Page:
CHICAGO (MCT) — A heated suburban congressional campaign boiled over during a Tuesday night debate as Republican Rep. Joe Walsh labeled Tammy Duckworth a “failed bureaucrat” running a poll-tested campaign while the Democratic challenger argued the incumbent serves the tea party instead of his district.
Going head to head for two hours before a raucous audience of about 1,000 people in Rolling Meadows, the 8th Congressional District contenders debated on issues ranging from the future of Medicare to partisan gridlock.
Illustrating the divide was the candidates’ responses when asked what two specific positions made them the best choice for voters on Nov. 6. Walsh listed the fight against raising the debt ceiling and backing a balanced budget amendment. Duckworth pointed to protecting the guarantee of Medicare and Social Security.
The race, among the most closely watched in the nation as Democrats try to regain control of the House, has unfolded as outside super political action committees are spending millions of dollars on TV attack ads to sway voters.
Walsh, a tea party icon who narrowly won election two years ago, used his opening statement to mock the campaign style of Duckworth, a former top official in the Illinois Department of Veterans Affairs and a former undersecretary in the federal veterans’ agency.
“You will hear my opponent answer almost every single question with nice poll tested, canned answers like, ‘Let’s roll up our sleeves and let’s get to work,’” Walsh said. “What you won’t hear her tell you is that she has established a long track record at the Illinois VA as a failed bureaucrat who wasted taxpayer dollars while using her position of power to further political causes that she supported.”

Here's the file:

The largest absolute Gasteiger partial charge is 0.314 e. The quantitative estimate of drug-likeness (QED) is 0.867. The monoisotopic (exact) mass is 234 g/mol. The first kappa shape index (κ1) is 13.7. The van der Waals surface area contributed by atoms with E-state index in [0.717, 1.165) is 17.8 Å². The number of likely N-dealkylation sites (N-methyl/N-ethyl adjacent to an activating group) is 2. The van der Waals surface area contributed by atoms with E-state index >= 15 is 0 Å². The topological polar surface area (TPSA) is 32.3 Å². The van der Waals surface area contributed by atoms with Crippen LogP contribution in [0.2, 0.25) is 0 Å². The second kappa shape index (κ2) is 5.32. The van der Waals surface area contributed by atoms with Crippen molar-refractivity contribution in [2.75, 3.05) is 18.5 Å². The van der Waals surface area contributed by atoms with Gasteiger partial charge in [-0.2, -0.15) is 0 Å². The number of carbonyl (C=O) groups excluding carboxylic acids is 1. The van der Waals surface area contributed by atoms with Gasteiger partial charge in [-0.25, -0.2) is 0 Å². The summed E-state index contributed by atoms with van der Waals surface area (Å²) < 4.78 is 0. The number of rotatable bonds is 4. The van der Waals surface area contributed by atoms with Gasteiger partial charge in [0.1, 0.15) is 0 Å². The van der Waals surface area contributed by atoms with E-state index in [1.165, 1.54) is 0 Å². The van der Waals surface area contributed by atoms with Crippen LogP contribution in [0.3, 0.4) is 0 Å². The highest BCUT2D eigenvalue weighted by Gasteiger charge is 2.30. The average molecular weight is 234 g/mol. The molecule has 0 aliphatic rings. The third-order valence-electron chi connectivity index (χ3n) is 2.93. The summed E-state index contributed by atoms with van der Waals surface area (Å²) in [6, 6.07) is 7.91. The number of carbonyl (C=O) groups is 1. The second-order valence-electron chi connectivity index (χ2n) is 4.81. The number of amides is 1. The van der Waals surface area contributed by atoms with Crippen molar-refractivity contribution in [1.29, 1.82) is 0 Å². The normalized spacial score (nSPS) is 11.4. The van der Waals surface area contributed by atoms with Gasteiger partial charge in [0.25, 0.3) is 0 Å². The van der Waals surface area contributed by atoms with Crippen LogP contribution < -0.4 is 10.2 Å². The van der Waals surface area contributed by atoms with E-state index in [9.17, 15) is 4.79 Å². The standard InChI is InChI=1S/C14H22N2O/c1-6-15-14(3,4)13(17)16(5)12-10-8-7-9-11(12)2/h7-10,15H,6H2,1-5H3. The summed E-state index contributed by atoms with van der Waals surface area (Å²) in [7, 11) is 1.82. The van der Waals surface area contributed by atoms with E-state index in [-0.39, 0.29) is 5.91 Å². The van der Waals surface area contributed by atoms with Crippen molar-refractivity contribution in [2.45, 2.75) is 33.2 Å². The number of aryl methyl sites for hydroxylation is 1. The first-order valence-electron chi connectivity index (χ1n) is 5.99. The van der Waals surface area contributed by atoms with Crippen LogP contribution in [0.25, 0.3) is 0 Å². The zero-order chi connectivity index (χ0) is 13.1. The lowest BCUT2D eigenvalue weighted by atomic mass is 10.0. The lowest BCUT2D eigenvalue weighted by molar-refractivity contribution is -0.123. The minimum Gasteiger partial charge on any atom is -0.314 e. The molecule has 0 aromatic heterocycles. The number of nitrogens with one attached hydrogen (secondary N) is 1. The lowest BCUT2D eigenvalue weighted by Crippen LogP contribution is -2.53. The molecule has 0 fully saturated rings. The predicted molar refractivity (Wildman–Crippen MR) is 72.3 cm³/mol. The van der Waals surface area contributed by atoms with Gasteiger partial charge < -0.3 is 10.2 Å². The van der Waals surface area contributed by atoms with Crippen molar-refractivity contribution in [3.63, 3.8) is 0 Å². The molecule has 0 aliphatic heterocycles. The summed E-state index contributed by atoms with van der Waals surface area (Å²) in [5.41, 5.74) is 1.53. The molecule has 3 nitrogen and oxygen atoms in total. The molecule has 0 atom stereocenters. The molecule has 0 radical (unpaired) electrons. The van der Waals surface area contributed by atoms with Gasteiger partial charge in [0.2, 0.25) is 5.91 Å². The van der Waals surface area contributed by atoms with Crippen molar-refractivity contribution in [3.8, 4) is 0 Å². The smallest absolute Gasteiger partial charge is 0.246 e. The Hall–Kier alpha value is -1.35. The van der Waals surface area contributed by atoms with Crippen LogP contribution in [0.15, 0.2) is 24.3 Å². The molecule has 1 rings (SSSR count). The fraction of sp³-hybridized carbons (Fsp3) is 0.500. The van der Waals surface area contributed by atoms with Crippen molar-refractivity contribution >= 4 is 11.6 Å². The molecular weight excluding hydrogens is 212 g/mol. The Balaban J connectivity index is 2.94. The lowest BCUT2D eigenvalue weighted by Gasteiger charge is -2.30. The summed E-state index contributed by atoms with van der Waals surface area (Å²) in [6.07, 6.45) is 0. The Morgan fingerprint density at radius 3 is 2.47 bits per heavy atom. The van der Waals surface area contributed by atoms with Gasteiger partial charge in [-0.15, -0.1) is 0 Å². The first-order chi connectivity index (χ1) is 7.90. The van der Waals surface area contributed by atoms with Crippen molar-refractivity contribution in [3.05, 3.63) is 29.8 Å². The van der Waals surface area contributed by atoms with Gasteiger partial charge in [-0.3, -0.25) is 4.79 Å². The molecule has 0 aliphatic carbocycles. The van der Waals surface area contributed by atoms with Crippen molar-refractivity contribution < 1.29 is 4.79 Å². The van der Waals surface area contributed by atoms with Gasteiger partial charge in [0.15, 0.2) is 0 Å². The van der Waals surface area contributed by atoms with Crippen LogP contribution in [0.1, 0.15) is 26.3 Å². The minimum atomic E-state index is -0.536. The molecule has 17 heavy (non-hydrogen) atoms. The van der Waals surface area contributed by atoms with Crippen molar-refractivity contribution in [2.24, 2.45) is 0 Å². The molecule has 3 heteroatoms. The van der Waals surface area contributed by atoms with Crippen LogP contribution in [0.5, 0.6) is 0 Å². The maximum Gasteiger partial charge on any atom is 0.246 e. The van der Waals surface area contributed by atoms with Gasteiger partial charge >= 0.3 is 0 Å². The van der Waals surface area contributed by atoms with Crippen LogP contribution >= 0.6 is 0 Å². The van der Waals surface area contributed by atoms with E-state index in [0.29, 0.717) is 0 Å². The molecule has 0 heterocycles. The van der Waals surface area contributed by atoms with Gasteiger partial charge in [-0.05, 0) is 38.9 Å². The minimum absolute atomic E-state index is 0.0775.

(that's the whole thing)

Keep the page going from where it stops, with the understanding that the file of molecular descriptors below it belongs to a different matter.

Duckworth countered that Walsh is the “status quo” of a gridlocked Washington and had put his tea party support ahead of the needs of the district.
“He’s voted against his district time and again. He’s not there to serve this district. He’s there to serve the tea party and that simply is not good enough. The choice is clear. Do you want more of the same partisan gridlock?” Duckworth asked.
Voters, she said, “don’t want to be yelled at anymore. They want somebody to listen to them and get to work serving them in Washington instead of being the poster child of the tea party.”
At times, the shouts and boos from the audience were louder than the answers. Even the panelists asking questions for the debate, broadcast on several local radio stations, caught heat from people yelling “Where’s the question?” when queries went on too long or were confusing.
Walsh’s criticism of Duckworth’s tenure at the state Veterans Affairs agency partly appeared to be aimed at her apology for taking a state car to a 2008 campaign event for a Democratic congressional candidate. Walsh also cited a state audit that found money had not been properly reported. The agency said it was largely a bookkeeping error and the money was accounted for.
The Republican congressman also suggested Duckworth was only interested in having a debate about what to wear for her speech at the recent Democratic National Convention. Duckworth, who lost both legs in an Iraq war helicopter crash, replied, “I do sometimes look at the clothes that I wear, but you know, for most of my adult life, I’ve worn one color—it’s called camouflage.”
On the budget, Duckworth maintained that between increasing taxes on millionaires and cutting defense programs and waste in social programs, $2 trillion could be applied to the national debt.
But Walsh, who has backed the budget plans of House Republicans that include giving future retirees the option to receive a subsidy for health care instead of traditional Medicare, said the tax hike on the wealthy Duckworth backs wouldn’t pay for two days’ worth of government borrowing. “We have a government that does too much for too many of us,” he said.